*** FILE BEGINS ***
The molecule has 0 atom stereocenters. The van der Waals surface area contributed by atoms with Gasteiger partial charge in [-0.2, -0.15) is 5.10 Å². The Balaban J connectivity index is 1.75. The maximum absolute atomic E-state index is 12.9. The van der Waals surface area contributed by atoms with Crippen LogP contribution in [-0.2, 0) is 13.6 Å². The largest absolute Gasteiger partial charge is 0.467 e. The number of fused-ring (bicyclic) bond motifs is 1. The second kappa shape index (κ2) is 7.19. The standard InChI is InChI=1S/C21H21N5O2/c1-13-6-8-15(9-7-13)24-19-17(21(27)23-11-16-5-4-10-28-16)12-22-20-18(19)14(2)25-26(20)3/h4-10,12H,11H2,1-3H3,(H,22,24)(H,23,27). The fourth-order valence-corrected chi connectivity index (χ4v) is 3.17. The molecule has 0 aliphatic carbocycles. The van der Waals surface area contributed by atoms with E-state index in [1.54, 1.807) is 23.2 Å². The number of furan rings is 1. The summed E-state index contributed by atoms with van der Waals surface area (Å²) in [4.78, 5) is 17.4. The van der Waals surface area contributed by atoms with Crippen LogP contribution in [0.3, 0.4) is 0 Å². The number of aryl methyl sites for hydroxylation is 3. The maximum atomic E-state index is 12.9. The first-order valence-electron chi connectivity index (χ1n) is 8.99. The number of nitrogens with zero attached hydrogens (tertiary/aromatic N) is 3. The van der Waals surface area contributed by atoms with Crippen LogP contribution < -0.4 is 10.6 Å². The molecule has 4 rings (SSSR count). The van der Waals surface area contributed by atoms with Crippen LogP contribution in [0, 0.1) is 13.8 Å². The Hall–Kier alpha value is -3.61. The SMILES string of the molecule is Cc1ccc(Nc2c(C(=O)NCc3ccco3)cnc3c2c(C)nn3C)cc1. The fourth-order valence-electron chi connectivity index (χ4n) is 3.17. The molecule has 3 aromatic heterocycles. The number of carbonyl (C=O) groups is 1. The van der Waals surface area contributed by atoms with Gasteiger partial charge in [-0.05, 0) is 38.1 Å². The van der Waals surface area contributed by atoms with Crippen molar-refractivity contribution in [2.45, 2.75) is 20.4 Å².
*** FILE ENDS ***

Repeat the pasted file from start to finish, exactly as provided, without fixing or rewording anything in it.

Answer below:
The molecule has 0 atom stereocenters. The van der Waals surface area contributed by atoms with Gasteiger partial charge in [-0.2, -0.15) is 5.10 Å². The Balaban J connectivity index is 1.75. The maximum absolute atomic E-state index is 12.9. The van der Waals surface area contributed by atoms with Crippen LogP contribution in [-0.2, 0) is 13.6 Å². The largest absolute Gasteiger partial charge is 0.467 e. The number of fused-ring (bicyclic) bond motifs is 1. The second kappa shape index (κ2) is 7.19. The standard InChI is InChI=1S/C21H21N5O2/c1-13-6-8-15(9-7-13)24-19-17(21(27)23-11-16-5-4-10-28-16)12-22-20-18(19)14(2)25-26(20)3/h4-10,12H,11H2,1-3H3,(H,22,24)(H,23,27). The fourth-order valence-corrected chi connectivity index (χ4v) is 3.17. The molecule has 0 aliphatic carbocycles. The van der Waals surface area contributed by atoms with E-state index in [1.54, 1.807) is 23.2 Å². The number of furan rings is 1. The summed E-state index contributed by atoms with van der Waals surface area (Å²) in [4.78, 5) is 17.4. The van der Waals surface area contributed by atoms with Crippen LogP contribution in [0.3, 0.4) is 0 Å². The number of aryl methyl sites for hydroxylation is 3. The maximum atomic E-state index is 12.9. The first-order valence-electron chi connectivity index (χ1n) is 8.99. The number of nitrogens with zero attached hydrogens (tertiary/aromatic N) is 3. The van der Waals surface area contributed by atoms with Crippen LogP contribution < -0.4 is 10.6 Å². The molecule has 4 rings (SSSR count). The van der Waals surface area contributed by atoms with Crippen LogP contribution in [0, 0.1) is 13.8 Å². The Hall–Kier alpha value is -3.61. The SMILES string of the molecule is Cc1ccc(Nc2c(C(=O)NCc3ccco3)cnc3c2c(C)nn3C)cc1. The fourth-order valence-electron chi connectivity index (χ4n) is 3.17. The molecule has 3 aromatic heterocycles. The number of carbonyl (C=O) groups is 1. The van der Waals surface area contributed by atoms with Gasteiger partial charge in [-0.05, 0) is 38.1 Å². The van der Waals surface area contributed by atoms with Crippen molar-refractivity contribution in [2.45, 2.75) is 20.4 Å².